Consumer interest in 3D printing is booming, thanks to increasingly affordable printers, crazy stories about 3D-printed candy, human ears and handguns, all of which are impressive technological leaps. But 3D printing is fueling artists’ creativity, too, whether those artists are formally trained experts or self-taught newcomers, finding their way around by watching YouTube tutorials.
This is part three of an ongoing series which will showcase some of the art that’s being created by the ever more accessible 3D-printing technology, and the artists behind the work. In part one, we profiled a formally trained artist who was inspired to use 3D printing for her work, after first coming across the technology years ago. In part two, we looked at a self-trained artist’s jewelry-making.
Although the results of 3D printing are gaining mainstream awareness and praise, consumers are still somewhat removed from the creation process. They’re browsing through galleries on Etsy and Shapeways, shopping on e-commerce sites filled with 3D-printed goods, or even coming across the work offline in stores and museums.
One company called Mixee Labs is trying to change that by bringing the consumer into the design process, starting with fun and whimsical “mini me” creations — little 3D-printed characters that are as easy to build as a Wii Mii using Mixee’s own simple online software.
Part 3: The Company Turning Consumers Into Artists
When Mixee Labs co-founder Nancy Liang was little, she dreamed of making herself into an action figure. “I had this notion that if you could become an action figure or become a toy, you’ve made it in the world,” she explains.
Years later, her ongoing interest in technology and design led her to a job as the materials lead at Shapeways, a company that could help her make those childhood fantasies come true. The startup, founded in 2007 as a spin-off of Royal Philips Electronics, today offers 3D-printing resources, an online shop, and a way for anyone to use its network of facilities to print out their own 3D creations.
Liang had heard about Shapeways around the time of its Series A round and thought it would be a great place for “normals” like herself to participate in design, even if lacking a professional background. Angling for a position there, she hung around the Shapeways booth at Maker Faire until the CEO showed up, then handed him her resume and talked her way into a job.
She ended up as the first hire in the company’s New York location.
But when later trying her own hand at 3D object creation, Liang ran into a hurdle.
“I started to learn how to 3D model and — lo and behold! — it’s not as easy as you think it is,” she says with a laugh. “I spent five hours at my computer trying to make this action figure that looked nothing like me,” she says. “That was my first foray into 3D printing, and also the inspiration behind Mixee Me.”
Not a designer herself — or even very crafty, for that matter (“I tried to design a shirt once — you know, sewing — but learned that I’m better with the computer,” she says), Liang still believes in the potential that 3D printing brings to the hobby crafting market. But she also saw that there was a hole that needed to be filled to make that happen.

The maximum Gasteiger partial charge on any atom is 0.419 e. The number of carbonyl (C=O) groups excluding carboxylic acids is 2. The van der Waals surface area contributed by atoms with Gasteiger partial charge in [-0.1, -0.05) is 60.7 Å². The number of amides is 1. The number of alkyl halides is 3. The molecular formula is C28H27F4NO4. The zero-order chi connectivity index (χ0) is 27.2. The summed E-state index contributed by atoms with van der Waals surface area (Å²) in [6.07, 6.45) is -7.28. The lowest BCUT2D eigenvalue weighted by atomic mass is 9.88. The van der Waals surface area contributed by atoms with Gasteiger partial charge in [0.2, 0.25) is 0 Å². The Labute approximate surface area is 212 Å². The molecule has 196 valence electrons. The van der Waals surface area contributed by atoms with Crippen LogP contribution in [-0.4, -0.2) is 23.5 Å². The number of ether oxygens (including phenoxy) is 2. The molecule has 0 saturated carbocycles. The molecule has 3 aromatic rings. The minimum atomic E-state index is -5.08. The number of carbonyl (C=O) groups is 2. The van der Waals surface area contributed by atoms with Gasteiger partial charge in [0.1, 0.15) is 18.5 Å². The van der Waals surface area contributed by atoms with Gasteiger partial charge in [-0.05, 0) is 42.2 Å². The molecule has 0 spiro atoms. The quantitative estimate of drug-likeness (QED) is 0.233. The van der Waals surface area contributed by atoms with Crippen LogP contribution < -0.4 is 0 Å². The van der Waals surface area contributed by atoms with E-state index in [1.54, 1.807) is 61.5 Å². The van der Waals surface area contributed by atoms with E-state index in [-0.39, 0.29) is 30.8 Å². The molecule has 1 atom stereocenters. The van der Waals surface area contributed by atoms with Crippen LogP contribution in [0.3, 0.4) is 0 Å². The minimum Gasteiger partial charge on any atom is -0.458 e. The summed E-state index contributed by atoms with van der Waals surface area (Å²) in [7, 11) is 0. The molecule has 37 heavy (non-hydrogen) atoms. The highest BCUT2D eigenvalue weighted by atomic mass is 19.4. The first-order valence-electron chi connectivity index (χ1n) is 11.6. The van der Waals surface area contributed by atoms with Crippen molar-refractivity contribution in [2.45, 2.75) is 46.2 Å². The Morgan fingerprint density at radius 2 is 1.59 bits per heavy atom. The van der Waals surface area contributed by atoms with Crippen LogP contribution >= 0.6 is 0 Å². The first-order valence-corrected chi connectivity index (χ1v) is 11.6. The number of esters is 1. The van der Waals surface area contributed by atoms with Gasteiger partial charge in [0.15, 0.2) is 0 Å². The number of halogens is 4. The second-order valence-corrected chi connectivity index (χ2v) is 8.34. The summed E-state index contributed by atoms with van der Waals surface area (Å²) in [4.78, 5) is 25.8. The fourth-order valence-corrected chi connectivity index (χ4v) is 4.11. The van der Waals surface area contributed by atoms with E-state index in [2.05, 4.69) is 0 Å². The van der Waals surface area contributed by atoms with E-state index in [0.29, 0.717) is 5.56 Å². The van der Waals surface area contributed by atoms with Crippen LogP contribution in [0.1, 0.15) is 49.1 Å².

The gap lies between the accessible printing technology and the software needed to translate ideas into computer-understandable designs, which pushed Liang along with technical founder Aaron Barnet into starting Mixee Labs late last year. The company’s goal is to make it easier for everyone to make something and then have it printed in 3D format. Its first products are the cute little figurines Mixee’s customers create online using the company’s software.
“We wanted something that people could relate to — everyone has friends and family they could make miniatures of — and we wanted something that was easy to use. Rather than worrying about angles and inverted normals and polygons, you have to select from ‘angry eyes,’ ‘happy eyes,’ ‘blonde hair’ – it’s very intuitive,” Liang explains.
Within its first month, the Mixee Me store was one of the top five shops at Shapeways. However, the company declined to provide exact sales figures.
Beyond “Mini Me’s”
In some weeks’ time, the company is launching a platform that will allow customers to design even more things beyond the figurines, which today people tend to buy as wedding-cake toppers or silly gifts for co-workers. Using customizable design templates sourced from professionals, online shoppers will be able to use intuitive web software to quickly adjust a base template to their liking then have it printed via Shapeways.
The bigger question, however, is whether or not people will actually want to participate in the creation process of things like jewelry or housewares, or whether they’re only drawn to the idea now while the idea of 3D printing is newly buzzy.
Liang, of course, thinks 3D printing will live beyond the hype cycle.
“I think this is going to change the way people think about products. People are going to be able to participate in the way their stuff is designed,” she says. “I think what is going to take it from early adopter to mass adoption — and this is a big problem, but an interesting one — is to make it more about things that average people care about…there are a lot of products that show off the technology very well, but aren’t as relatable to everyday people,” Liang adds.
“One of the things we wanted to do [with Mixee Me] was create something that was relatable, something that was customizable and something that was easily customizable. I think you really need all three to cross that gap between early adopters and mass consumers.”